With my interior design background, I always take a special interest in any unique and interesting architecture. The Painted Churches on the Big Island of Hawaii certainly fall into that category. If you are an architecture and/or art lover or just love to visit churches, these churches are definitely a must see. Be aware, these churches don't give away any of their secrets on the exterior, it's necessary to go inside to discover their beauty!
Funny story, on one of our visits to St. Benedict's, my husband was out in their amazing garden mostly trying hard to stay out of my way. :-D He was enjoying the quiet and the birds when a car hurriedly wheeled into the parking lot. This guy jumped out of the car and loudly proclaimed, "I'm not sure why they call this the Painted Church, it's just white!" Before my husband could tell him to go inside, he was back in his car and had sped away.
St. Benedict Catholic Church, also known as the Painted Church dates all the way back to when Catholicism first came to South Kona in 1842. At that time, the church was sitting on the shore of Honaunau. However, by the mid-1880s, most Hawaiians had moved up the slopes of Mauna Loa for cooler temps and more fertile land. In 1899, when Father John Berchmans Velghe, a Sacred Hearts Belgium priest arrived, he decided to follow the residents up the volcano. He dismantled the church, moved it to its present location and repaired it to look like new.
In 1902, the church was consecrated and named to honor Saint Benedict.
Father Velghe, a self-taught artist did all the painting himself using ordinary house paint! Inspired by the Gothic Cathedral of Burgos in Spain, Father Velghe painted the area around the altar to replicate Burgos Cathedral. At the time, the pointed arch vaulted ceiling was considered a great architectural achievement. He painted the sky and palm fronds on the ceiling to give the church a distinct tropical Hawaiian flair. Each of the vaulted ceilings six supporting octagonal columns are painted to resemble marble with a white ribbon, bearing one of the mottos of St. Benedict’s medal. Above each window is a small panel containing a cruciform rosette, supported on each side by a twisted five-fingered shape derived from the fan ribbed groins once again reminiscent of Burgos Cathedral. There are 3 large ornate murals on each side of the church, reflecting scenes from the bible and religious life.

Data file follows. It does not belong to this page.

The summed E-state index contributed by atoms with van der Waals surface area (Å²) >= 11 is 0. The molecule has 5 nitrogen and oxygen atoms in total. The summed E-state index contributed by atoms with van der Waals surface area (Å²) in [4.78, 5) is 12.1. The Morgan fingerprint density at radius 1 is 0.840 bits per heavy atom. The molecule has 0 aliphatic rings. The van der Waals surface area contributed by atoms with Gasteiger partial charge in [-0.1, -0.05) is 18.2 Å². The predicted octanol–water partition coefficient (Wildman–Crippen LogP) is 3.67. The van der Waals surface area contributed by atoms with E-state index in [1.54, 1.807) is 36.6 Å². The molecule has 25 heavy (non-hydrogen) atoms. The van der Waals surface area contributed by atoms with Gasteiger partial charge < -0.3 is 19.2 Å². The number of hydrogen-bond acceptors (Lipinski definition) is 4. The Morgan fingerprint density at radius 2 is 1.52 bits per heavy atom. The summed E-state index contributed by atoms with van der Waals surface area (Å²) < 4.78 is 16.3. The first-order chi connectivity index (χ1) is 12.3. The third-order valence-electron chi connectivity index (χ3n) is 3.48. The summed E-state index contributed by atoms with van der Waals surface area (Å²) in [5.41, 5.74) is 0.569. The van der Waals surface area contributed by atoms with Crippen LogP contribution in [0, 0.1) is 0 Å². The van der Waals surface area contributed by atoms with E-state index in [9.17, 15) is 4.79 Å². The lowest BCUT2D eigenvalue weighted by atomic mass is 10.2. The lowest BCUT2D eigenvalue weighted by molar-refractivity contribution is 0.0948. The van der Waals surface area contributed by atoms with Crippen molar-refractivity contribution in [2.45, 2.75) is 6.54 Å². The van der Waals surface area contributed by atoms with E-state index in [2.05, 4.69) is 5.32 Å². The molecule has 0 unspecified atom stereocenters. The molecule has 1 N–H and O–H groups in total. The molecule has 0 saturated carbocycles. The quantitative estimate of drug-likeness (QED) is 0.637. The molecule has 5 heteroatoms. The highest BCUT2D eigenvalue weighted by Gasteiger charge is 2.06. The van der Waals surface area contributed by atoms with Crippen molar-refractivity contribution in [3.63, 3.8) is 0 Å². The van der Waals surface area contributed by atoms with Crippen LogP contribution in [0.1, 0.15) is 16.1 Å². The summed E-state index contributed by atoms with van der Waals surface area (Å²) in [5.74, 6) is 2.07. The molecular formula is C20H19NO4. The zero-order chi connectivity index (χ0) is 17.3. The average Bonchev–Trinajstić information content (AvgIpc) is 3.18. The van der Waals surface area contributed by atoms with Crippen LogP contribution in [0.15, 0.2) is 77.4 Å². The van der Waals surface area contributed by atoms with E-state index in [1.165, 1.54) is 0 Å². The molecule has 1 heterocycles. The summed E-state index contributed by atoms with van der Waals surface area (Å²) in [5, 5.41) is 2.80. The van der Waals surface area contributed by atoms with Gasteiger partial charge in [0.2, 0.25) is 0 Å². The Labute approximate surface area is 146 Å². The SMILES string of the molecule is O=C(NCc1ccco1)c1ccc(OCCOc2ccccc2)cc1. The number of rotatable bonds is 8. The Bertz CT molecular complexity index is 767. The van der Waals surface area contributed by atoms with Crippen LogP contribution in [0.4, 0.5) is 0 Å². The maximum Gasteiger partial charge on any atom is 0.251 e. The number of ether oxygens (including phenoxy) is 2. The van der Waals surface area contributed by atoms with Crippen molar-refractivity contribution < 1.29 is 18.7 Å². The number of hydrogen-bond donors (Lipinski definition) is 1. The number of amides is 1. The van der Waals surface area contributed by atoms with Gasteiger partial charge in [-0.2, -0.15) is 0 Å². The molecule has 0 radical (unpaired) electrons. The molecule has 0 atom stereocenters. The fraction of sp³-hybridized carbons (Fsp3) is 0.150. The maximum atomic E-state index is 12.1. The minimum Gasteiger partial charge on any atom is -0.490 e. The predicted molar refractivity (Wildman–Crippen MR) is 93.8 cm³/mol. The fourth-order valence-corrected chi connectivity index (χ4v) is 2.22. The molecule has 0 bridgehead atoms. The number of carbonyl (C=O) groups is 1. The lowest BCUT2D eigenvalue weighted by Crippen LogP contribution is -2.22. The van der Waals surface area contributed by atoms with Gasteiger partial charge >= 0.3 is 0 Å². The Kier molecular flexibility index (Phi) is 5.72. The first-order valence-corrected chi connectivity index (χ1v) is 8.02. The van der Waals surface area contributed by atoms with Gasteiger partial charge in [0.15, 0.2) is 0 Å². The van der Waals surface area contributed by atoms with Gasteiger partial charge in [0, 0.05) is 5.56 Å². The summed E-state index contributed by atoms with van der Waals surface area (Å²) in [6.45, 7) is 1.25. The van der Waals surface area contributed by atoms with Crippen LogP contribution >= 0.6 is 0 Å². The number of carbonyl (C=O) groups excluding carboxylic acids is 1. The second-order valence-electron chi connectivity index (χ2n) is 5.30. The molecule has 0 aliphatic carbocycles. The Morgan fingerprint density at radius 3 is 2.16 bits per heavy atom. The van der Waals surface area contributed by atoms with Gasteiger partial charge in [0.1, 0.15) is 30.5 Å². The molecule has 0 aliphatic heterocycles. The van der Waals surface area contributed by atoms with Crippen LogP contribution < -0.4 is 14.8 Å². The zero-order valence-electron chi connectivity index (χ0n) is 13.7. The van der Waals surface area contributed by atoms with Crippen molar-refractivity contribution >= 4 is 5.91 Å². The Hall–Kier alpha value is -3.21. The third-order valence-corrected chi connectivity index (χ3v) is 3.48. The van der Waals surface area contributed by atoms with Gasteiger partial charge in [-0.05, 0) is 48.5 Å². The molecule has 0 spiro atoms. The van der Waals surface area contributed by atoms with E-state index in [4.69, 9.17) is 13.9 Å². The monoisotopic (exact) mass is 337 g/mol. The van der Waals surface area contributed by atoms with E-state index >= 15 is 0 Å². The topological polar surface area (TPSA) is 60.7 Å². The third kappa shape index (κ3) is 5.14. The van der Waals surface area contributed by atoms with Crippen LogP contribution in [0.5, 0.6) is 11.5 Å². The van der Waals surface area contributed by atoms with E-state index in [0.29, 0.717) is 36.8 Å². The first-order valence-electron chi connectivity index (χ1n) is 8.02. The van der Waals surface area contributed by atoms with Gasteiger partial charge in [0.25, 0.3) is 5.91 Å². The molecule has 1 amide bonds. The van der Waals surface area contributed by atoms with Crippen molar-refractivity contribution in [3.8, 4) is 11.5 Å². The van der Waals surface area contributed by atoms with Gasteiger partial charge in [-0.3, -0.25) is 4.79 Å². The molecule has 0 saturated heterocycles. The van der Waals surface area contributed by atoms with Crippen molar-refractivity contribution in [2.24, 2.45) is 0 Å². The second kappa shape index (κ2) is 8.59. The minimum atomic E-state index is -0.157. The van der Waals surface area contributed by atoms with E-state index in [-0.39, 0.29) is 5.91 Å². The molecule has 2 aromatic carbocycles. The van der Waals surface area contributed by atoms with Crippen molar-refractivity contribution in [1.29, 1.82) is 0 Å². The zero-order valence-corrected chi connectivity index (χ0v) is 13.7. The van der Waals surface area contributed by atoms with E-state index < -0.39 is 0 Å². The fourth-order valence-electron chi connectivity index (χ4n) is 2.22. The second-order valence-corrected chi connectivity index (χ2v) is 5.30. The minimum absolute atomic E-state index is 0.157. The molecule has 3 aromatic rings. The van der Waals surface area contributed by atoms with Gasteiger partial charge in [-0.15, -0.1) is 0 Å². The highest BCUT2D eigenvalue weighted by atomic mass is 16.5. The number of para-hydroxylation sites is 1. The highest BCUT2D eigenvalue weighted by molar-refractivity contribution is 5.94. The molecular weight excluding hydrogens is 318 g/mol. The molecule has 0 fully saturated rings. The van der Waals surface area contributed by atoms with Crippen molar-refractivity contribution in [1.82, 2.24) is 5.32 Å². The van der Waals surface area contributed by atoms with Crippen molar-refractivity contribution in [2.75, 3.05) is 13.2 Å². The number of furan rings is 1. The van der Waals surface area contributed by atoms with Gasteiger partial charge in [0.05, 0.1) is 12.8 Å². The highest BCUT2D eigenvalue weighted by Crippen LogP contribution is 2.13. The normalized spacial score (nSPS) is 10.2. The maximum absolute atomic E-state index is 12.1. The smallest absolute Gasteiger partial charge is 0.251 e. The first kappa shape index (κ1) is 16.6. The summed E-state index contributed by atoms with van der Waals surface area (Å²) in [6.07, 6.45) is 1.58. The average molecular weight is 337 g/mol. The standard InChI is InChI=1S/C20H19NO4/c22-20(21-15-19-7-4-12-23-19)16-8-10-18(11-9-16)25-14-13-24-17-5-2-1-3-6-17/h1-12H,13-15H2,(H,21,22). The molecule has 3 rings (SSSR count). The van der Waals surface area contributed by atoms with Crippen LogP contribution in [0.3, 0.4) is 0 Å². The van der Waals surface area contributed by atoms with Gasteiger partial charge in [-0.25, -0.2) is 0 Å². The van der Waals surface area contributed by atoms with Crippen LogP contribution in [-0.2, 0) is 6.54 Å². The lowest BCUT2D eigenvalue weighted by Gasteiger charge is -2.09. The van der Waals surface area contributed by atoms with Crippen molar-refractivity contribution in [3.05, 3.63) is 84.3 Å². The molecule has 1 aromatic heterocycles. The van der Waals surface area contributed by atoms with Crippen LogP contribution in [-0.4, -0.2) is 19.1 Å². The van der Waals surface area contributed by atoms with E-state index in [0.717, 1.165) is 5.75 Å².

Sadly, Father Velghe’s health deteriorated and in 1904 he returned to Belgium leaving the painting at the back of the church unfinished.
St. Benedict Painted Church is listed on both the Hawaii State Register of Historic Places and the National Register of Historic Places. It is still an active church; check their website for mass times. It is available for public viewing during the day.
While I was on island, it was almost a three hour drive for me to attend mass here, otherwise, I would have love to have visited for the Hawaiian language mass that is said on the 2nd Sunday of each month at 7:15am.
St. Benedict Catholic Church is located at 84-5140 Painted Church Road, Captain Cook, Hawaii